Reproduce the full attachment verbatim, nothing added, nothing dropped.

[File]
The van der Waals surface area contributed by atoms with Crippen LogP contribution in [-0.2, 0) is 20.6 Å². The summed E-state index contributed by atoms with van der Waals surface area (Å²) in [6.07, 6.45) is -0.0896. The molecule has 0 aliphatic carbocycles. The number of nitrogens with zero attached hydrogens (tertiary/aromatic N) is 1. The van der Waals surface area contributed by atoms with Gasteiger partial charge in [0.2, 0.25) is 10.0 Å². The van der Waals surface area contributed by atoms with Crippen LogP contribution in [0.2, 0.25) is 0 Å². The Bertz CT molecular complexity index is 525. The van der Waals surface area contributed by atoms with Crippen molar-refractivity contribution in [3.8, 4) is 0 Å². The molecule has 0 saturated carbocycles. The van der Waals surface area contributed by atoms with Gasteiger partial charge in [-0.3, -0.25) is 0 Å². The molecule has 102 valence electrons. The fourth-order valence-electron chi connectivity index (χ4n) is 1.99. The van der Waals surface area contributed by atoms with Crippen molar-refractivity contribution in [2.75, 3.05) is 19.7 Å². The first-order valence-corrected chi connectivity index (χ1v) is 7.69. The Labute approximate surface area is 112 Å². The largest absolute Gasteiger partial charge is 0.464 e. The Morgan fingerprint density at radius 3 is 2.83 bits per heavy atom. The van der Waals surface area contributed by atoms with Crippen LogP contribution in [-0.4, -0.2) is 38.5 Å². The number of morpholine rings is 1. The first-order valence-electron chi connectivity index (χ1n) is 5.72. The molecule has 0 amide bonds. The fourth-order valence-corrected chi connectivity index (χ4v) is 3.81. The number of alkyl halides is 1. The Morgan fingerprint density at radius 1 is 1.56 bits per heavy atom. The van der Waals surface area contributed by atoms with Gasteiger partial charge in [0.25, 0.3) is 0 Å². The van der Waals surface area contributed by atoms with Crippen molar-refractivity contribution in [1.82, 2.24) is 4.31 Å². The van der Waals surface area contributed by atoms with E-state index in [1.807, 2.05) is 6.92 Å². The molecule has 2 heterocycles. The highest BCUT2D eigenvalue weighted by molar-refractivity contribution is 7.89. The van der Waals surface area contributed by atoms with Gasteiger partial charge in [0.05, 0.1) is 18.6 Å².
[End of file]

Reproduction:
The van der Waals surface area contributed by atoms with Crippen LogP contribution in [-0.2, 0) is 20.6 Å². The summed E-state index contributed by atoms with van der Waals surface area (Å²) in [6.07, 6.45) is -0.0896. The molecule has 0 aliphatic carbocycles. The number of nitrogens with zero attached hydrogens (tertiary/aromatic N) is 1. The van der Waals surface area contributed by atoms with Gasteiger partial charge in [0.2, 0.25) is 10.0 Å². The van der Waals surface area contributed by atoms with Crippen LogP contribution in [0.2, 0.25) is 0 Å². The Bertz CT molecular complexity index is 525. The van der Waals surface area contributed by atoms with Crippen molar-refractivity contribution in [3.8, 4) is 0 Å². The molecule has 0 saturated carbocycles. The van der Waals surface area contributed by atoms with Gasteiger partial charge in [-0.3, -0.25) is 0 Å². The molecule has 102 valence electrons. The fourth-order valence-electron chi connectivity index (χ4n) is 1.99. The van der Waals surface area contributed by atoms with Crippen molar-refractivity contribution in [2.75, 3.05) is 19.7 Å². The first-order valence-corrected chi connectivity index (χ1v) is 7.69. The Labute approximate surface area is 112 Å². The largest absolute Gasteiger partial charge is 0.464 e. The Morgan fingerprint density at radius 3 is 2.83 bits per heavy atom. The van der Waals surface area contributed by atoms with Crippen LogP contribution in [-0.4, -0.2) is 38.5 Å². The number of morpholine rings is 1. The first-order valence-electron chi connectivity index (χ1n) is 5.72. The molecule has 0 amide bonds. The fourth-order valence-corrected chi connectivity index (χ4v) is 3.81. The number of alkyl halides is 1. The Morgan fingerprint density at radius 1 is 1.56 bits per heavy atom. The van der Waals surface area contributed by atoms with Gasteiger partial charge in [0.25, 0.3) is 0 Å². The van der Waals surface area contributed by atoms with Crippen molar-refractivity contribution in [1.82, 2.24) is 4.31 Å². The van der Waals surface area contributed by atoms with E-state index in [1.807, 2.05) is 6.92 Å². The molecule has 2 heterocycles. The highest BCUT2D eigenvalue weighted by molar-refractivity contribution is 7.89. The van der Waals surface area contributed by atoms with Gasteiger partial charge in [0.05, 0.1) is 18.6 Å².